A reader submitted this editorial in the Albany (Oregon) Democrat-Herald, which I think it an interesting bookend to the discussion about local wood below. So Santa Cruz-ites are finding a middle ground, where the sector has NOT been important, but where it has been important, in Southern Oregon, they cannot find common ground. Hypotheses anyone? I wish the People’s Research Fund could fund social scientists to survey folks across the west on some of their deeper values around this.
The story involved the Southern Oregon Forest Restoration Collaborative, a local effort which has been working to reach a common ground on ecological issues and reforestation.
But the effort has hit a bump: The only representative of the timber industry in the group, Dave Schott, has resigned. In explaining the reasons for his resignation, Schott said that in his view, the group has been overly focused on the priorities of environmentalists and has failed to take into account the needs of the logging industry.
The director of the collaborative called Schott’s decision “short-sighted,” according to a story about the dustup in the Medford Mail-Tribune newspaper.
And that short-sighted assessment would seem justified, except for one thing:
Schott had spent eight years on the board.
Now, maybe the better part of a decade doesn’t amount to a lot of time in the effort to change the policies that have led to generations of gridlock over our forests.
But surely it’s not too much to hope that one would have seen some progress in those eight years toward resolving the issues that have devastated our rural communities — and threatened the health of our forests, as witnessed by this summer’s busy wildfire season.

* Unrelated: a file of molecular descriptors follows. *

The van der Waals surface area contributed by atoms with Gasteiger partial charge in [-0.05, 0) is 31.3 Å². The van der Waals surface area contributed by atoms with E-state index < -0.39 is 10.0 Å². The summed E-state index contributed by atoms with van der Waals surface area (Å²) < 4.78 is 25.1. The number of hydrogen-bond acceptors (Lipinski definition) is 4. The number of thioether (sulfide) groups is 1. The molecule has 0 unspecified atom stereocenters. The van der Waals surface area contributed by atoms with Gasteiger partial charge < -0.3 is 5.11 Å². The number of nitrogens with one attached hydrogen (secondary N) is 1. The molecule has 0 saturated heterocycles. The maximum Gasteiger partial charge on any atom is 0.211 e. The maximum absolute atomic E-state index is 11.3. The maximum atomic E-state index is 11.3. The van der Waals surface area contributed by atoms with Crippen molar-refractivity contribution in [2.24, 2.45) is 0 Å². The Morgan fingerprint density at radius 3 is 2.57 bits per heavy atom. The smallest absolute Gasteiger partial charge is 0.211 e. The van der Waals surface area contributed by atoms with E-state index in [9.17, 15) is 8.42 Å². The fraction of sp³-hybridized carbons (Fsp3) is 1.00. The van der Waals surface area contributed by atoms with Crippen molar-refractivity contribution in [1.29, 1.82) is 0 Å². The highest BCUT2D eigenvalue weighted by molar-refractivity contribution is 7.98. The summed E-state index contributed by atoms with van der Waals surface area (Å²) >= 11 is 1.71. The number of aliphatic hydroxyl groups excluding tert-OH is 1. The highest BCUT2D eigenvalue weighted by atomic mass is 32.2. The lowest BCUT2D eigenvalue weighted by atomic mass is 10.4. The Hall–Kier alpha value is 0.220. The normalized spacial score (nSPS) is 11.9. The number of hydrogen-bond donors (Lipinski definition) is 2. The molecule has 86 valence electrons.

When the group initially formed, the collaborative agreed to base its work on a three-pronged approach that included economic, environmental and social considerations, said Schott, executive vice president of the Southern Oregon Timber Industries Association. But, he said, as the years went on, the economic prong of the equation kept getting short shrift.
No one thinks that logging levels ever will return to the levels of the 1950s and 1960s. And no one is advocating anything like widespread clearcuts or the elimination of old-growth stands.
But there is a place for logging as we work to reboot our rural economies, an important place. The idea that we should simply declare our public forests off-limits not only jeopardizes the health of our forests but makes it difficult to move toward any of kind of compromise.
And it also means there isn’t any way to compromise. As one player in this drama noted, “Special interest groups are hard to bring to the middle, no matter how big that middle may be.“
The result? Years go by, and little happens — except people who started a good-faith effort to locate some common ground increasingly despair of finding it.
Maybe the efforts currently running through Congress — in discussions led by members of Oregon’s delegation — finally will make some progress.
But there is a sense that time is running out.
“This is coming to a head,” Schott said of the debate. “People are realizing something has to be done. We can’t keep kicking the can down the road.” (mm)